As cannabinoid studies go mainstream and experts learn more about CBD’s applications and properties, we’re starting to get a clearer picture about what CBD is and more importantly we’re able to answer the question: “What does CBD do?”
Disclaimer: The following piece should not be considered advice, medical or otherwise. This piece is purely informational and the statements within are not confirmed by any FDA-approved research.
What is CBD?
CBD (short for cannabidiol) is one of the more than 113 known cannabinoids produced by the Cannabis Sativa plant. While there are small traces of it present in recreational “marijuana” plants, CBD is more commonly found in hemp plants.
CBD is a non-psychoactive cannabinoid, meaning that it won’t get you “high.” The World Health Organization (WHO) has stated that “In humans, CBD exhibits no effects indicative of any abuse or dependence potential…”
CBD won’t get you high and it won’t lead to dependency in users, so what does CBD do?
What does CBD do?
While experts aren’t entirely sure yet how CBD interacts your body, we do know that unlike is psychoactive cousin, THC, CBD does not bind well to your endocannabinoid system’s CB1 or CB2 receptors.
Wait. Rewind. What is the endocannabinoid system? A good question that deserves its own paper. In short, your endocannabinoid system is an intricate cell-signaling system made up of three main components: endocannabinoids (cannabinoids within your body,) receptors, and enzymes.
Your endocannabinoid system plays a role in managing a number of bodily functions, including:
Central nervous system (CNS) development
And many more
Mentioned above, CBD doesn’t bind well with your CB1 receptor (found mainly in the central nervous system) nor your CB2 receptors (found in your peripheral nervous system.) Instead, researchers believe that CBD influences the two receptors in other ways like increasing uptake of beneficial molecules to certain receptors and inhibiting the uptake of others.
What does CBD do to 5-ht1A Receptors?
5-ht1A is a type of serotonin receptor. These receptors help in moderating sleep, anxiety, pain, perception, appetite, nausea, vomiting, and sociability.
When taken in higher doses, CBD has been known to interact with this receptor, though the effects expressed from said interaction have yet to be understood and studied fully.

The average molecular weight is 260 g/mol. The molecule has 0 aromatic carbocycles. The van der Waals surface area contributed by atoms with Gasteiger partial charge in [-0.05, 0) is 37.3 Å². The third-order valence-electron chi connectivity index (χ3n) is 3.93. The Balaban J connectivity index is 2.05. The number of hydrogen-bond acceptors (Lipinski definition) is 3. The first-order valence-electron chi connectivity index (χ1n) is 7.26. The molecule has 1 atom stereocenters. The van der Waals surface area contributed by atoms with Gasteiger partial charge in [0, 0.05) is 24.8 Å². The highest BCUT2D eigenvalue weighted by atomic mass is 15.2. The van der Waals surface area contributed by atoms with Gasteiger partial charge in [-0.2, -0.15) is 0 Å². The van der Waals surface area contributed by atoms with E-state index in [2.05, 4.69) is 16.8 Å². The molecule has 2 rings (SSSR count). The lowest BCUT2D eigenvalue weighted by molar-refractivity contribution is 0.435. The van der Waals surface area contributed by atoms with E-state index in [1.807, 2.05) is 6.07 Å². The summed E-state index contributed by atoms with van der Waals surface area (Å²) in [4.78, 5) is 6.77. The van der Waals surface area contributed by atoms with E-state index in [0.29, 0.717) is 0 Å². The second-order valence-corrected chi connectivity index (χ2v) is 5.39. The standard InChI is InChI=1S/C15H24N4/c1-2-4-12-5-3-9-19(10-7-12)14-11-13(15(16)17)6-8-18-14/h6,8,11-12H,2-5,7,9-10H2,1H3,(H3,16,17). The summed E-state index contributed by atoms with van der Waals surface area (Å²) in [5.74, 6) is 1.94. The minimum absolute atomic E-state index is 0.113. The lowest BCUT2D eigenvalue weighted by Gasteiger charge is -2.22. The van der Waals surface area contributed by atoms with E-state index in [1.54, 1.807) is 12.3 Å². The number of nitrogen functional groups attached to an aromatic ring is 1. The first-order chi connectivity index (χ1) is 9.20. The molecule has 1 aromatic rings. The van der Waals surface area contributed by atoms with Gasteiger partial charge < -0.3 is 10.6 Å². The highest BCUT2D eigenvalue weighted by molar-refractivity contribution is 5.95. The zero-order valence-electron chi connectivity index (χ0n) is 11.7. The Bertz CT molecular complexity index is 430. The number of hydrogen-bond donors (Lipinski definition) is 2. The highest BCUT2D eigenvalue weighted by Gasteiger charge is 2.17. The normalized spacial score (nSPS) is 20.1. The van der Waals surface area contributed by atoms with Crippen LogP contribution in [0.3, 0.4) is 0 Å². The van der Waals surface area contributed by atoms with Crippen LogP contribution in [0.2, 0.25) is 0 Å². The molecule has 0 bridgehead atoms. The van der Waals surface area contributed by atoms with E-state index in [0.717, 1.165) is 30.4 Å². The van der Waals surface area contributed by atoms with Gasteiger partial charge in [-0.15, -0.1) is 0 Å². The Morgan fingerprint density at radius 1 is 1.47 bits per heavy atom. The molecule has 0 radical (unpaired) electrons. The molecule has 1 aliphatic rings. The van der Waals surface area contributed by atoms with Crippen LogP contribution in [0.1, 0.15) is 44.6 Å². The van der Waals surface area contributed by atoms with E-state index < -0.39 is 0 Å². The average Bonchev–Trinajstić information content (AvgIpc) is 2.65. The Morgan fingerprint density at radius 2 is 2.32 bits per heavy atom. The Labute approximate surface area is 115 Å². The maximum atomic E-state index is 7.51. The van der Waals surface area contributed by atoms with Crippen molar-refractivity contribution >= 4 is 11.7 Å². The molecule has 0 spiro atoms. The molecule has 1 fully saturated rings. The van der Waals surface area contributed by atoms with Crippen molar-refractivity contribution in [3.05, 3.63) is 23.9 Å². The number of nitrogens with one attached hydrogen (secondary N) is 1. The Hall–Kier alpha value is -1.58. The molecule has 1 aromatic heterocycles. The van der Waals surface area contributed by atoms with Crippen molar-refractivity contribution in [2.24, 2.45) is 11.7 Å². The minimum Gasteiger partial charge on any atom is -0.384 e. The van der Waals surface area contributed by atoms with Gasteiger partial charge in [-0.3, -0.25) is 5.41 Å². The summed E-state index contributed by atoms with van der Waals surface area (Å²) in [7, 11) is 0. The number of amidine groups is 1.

What does CBD do for Adenosine Enhancement?
Adenosine is a naturally occurring compound that acts as a central nervous system depressant. Put simply, adenosine makes you sleepy.
It’s believed that CBD somewhat prevents adenosine reuptake (the same is true of caffeine and Vitamin B12) and activates our A2A receptors— a receptor that helps mitigate the body’s inflammation response.
This may explain CBD’s anecdotal inflammation reduction benefits.
What does CBD do for GPR55 Antagonization?
Known sometimes as the CB3 receptor, GPR55 receptors are novel cannabinoid receptors.
Most are located in the cerebellum near the brainstem and help manage an individual’s blood pressure and bone density. GPR55 receptors, unfortunately, have been linked to the proliferation of cancer cells when activated.
CBD helps to ‘antagonize’ GRP55 receptors, meaning that CBD helps counteract the receptors’ normal functions. These early findings may suggest CBD’s potential in treating conditions like high blood pressure and osteoporosis. Further research is required.
What does CBD do to THC?
Similar to the interactions with the receptors listed above, CBD can actually affect the uptake of THC and can diminish some of the unwanted effects— paranoia and ‘the munchies’ brought on by too much.
While studies into what we call the “entourage effect,” the effects brought on by use of whole-plant cannabis, are still in their infancy, the horizon of cannabinoid research is broad and exciting for sure.
What does CBD do once you’re done with it?
What does CBD do after it’s visited your receptors and modulated all of your signals? Good question. Like THC, CBD is an external cannabinoid and must also make its exit the same way.
At the end of it’s journey, CBD makes its way to your liver where it is metabolized and broken down into CBD metabolites that are then expelled via excrement, urine, and even in your hair.
Disclaimer: The preceding piece should not be considered advice, medical or otherwise. This piece is purely informational and the statements within are not confirmed by any FDA-approved research.